The RAM slot was closer on the bottom, so I was thinking it would be easiest to go there (e.g. machine a copper ram slot cover with ribs - dreaming of course, not happening any time soon), but not sure if that would actually work well enough since there's no airflow except passive.
FWIW, the hot region under the T43's touchpad seems to rely on passive cooling through the bottom too. There's something looking suspiciously like a thermal pad visible through one of the holes in the bottom, and blocking that area (e.g., by placing it on your lap) raises temperatures be 3-4 degrees pretty quickly.
Re: crappy fan control above, this is why I'm very interested in mg's thread on the EC and your suggestion to look into whether the fan is directly PWM controlled from the EC (and that it might be "editable")..
We know it *can* be done in software control for some older models. But it was removed in later model's firmware. See the ibm_acpi patches posted to the linux-thinkpad list recently, they encode this knowledge.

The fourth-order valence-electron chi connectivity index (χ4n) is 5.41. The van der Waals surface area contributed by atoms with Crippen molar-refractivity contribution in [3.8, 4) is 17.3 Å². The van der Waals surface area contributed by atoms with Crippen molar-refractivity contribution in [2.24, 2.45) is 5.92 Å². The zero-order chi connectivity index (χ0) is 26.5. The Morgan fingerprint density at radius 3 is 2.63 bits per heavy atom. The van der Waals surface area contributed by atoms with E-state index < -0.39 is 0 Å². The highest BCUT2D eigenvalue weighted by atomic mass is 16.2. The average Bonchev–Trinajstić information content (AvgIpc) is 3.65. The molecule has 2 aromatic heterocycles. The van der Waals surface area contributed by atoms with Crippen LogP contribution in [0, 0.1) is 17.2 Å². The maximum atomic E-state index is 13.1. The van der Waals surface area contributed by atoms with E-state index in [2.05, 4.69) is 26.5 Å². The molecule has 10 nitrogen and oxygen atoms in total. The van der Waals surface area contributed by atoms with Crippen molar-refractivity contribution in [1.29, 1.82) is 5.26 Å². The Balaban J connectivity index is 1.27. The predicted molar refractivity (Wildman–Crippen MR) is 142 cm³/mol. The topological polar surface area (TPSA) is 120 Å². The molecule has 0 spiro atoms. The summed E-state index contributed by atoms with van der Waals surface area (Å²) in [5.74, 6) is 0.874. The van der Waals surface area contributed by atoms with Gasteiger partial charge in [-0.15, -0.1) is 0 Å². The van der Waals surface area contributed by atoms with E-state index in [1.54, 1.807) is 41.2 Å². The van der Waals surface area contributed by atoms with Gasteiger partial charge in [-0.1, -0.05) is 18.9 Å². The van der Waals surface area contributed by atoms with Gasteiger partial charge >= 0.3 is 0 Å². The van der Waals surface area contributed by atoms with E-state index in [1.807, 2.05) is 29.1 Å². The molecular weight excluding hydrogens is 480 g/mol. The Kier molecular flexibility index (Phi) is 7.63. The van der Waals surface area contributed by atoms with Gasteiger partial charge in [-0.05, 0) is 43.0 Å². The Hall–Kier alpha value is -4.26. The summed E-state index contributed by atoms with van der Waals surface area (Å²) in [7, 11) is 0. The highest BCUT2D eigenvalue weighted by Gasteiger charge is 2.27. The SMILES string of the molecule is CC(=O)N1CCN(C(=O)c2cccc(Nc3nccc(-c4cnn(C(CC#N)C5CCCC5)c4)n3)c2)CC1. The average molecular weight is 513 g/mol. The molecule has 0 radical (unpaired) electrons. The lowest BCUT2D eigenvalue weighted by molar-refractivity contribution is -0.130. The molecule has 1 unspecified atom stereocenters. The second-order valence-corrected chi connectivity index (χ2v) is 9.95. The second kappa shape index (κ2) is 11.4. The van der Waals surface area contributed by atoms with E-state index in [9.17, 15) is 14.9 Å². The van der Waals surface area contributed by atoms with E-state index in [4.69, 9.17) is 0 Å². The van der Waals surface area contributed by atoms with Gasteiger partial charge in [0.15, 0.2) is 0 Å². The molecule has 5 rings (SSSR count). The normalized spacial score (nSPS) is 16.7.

Advantages: No externally visible modding. No hot radiating surfaces on your lap. Unaffected by other hot components.
What do you mean by unaffected by other hot components? Couldn't read from context..
There was this other thread here about binding the chipset to the CPU or GPU heatsink. That's great for idle, but when the CPU heats up under 100% CPU it will carry the chipset with it, perhaps out of comfortable range (the CPU is rated higher than the chipset, and better isolated from your lap). This effect is very visible with the CPU and GPU on the T43, which share a common fan radiator -- once things stabilize they're never more than a few degrees apart, even if one is idle and the other going full throttle.
True, though not totally in my case -- the CPU is the hottest, but the power supply thmal sensor especially as well as the Northbridge thmal sensor also get pretty cooking. And the problem is that when the CPU is done it cools down in 2 seconds thanks to the heatsink, while the fan keeps going at full blast while the other two cool on their own with a sloow time constant - because the fan is trying to cool but has no impact.
Evidently, the ThinkPad's engineers cared very little about minimizing fan action. The goal was apparently to prevent hardware failures and safety hazards. A constant moderately high temperature, and continuously on fan, weren't a concern.